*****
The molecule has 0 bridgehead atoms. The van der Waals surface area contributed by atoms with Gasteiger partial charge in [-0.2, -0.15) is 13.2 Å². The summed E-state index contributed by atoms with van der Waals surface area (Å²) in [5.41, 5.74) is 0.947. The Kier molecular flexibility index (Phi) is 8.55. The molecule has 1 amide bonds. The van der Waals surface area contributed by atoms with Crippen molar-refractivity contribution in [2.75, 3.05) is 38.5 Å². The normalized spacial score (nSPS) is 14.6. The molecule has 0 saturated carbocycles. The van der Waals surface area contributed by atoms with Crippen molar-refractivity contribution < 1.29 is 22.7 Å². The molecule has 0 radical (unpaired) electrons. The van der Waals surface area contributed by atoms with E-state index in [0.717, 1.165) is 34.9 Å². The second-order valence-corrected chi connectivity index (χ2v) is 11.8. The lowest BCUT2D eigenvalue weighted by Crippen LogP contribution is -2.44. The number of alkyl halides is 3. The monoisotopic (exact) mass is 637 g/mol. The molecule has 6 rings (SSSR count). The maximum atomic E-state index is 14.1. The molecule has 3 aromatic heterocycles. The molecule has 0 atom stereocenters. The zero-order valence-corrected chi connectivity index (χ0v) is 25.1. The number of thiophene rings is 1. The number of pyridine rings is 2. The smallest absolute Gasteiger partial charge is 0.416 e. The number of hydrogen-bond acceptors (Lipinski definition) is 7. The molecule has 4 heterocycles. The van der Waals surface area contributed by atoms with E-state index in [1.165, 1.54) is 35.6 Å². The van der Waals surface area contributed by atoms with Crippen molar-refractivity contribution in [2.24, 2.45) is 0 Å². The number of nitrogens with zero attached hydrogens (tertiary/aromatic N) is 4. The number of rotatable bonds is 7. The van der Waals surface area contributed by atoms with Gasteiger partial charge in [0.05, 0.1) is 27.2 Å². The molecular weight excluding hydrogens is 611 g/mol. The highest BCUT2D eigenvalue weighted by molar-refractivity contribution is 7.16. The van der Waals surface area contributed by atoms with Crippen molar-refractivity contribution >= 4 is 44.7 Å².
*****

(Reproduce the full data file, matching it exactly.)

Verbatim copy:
The molecule has 0 bridgehead atoms. The van der Waals surface area contributed by atoms with Gasteiger partial charge in [-0.2, -0.15) is 13.2 Å². The summed E-state index contributed by atoms with van der Waals surface area (Å²) in [5.41, 5.74) is 0.947. The Kier molecular flexibility index (Phi) is 8.55. The molecule has 1 amide bonds. The van der Waals surface area contributed by atoms with Crippen molar-refractivity contribution in [2.75, 3.05) is 38.5 Å². The normalized spacial score (nSPS) is 14.6. The molecule has 0 saturated carbocycles. The van der Waals surface area contributed by atoms with Crippen molar-refractivity contribution < 1.29 is 22.7 Å². The molecule has 0 radical (unpaired) electrons. The van der Waals surface area contributed by atoms with E-state index in [0.717, 1.165) is 34.9 Å². The second-order valence-corrected chi connectivity index (χ2v) is 11.8. The lowest BCUT2D eigenvalue weighted by Crippen LogP contribution is -2.44. The number of alkyl halides is 3. The monoisotopic (exact) mass is 637 g/mol. The molecule has 6 rings (SSSR count). The maximum atomic E-state index is 14.1. The molecule has 3 aromatic heterocycles. The molecule has 0 atom stereocenters. The zero-order valence-corrected chi connectivity index (χ0v) is 25.1. The number of thiophene rings is 1. The number of pyridine rings is 2. The smallest absolute Gasteiger partial charge is 0.416 e. The number of hydrogen-bond acceptors (Lipinski definition) is 7. The molecule has 4 heterocycles. The van der Waals surface area contributed by atoms with E-state index in [1.165, 1.54) is 35.6 Å². The van der Waals surface area contributed by atoms with Crippen molar-refractivity contribution in [2.24, 2.45) is 0 Å². The number of nitrogens with zero attached hydrogens (tertiary/aromatic N) is 4. The number of rotatable bonds is 7. The van der Waals surface area contributed by atoms with Gasteiger partial charge in [0.05, 0.1) is 27.2 Å². The molecular weight excluding hydrogens is 611 g/mol. The highest BCUT2D eigenvalue weighted by molar-refractivity contribution is 7.16. The van der Waals surface area contributed by atoms with Crippen molar-refractivity contribution >= 4 is 44.7 Å².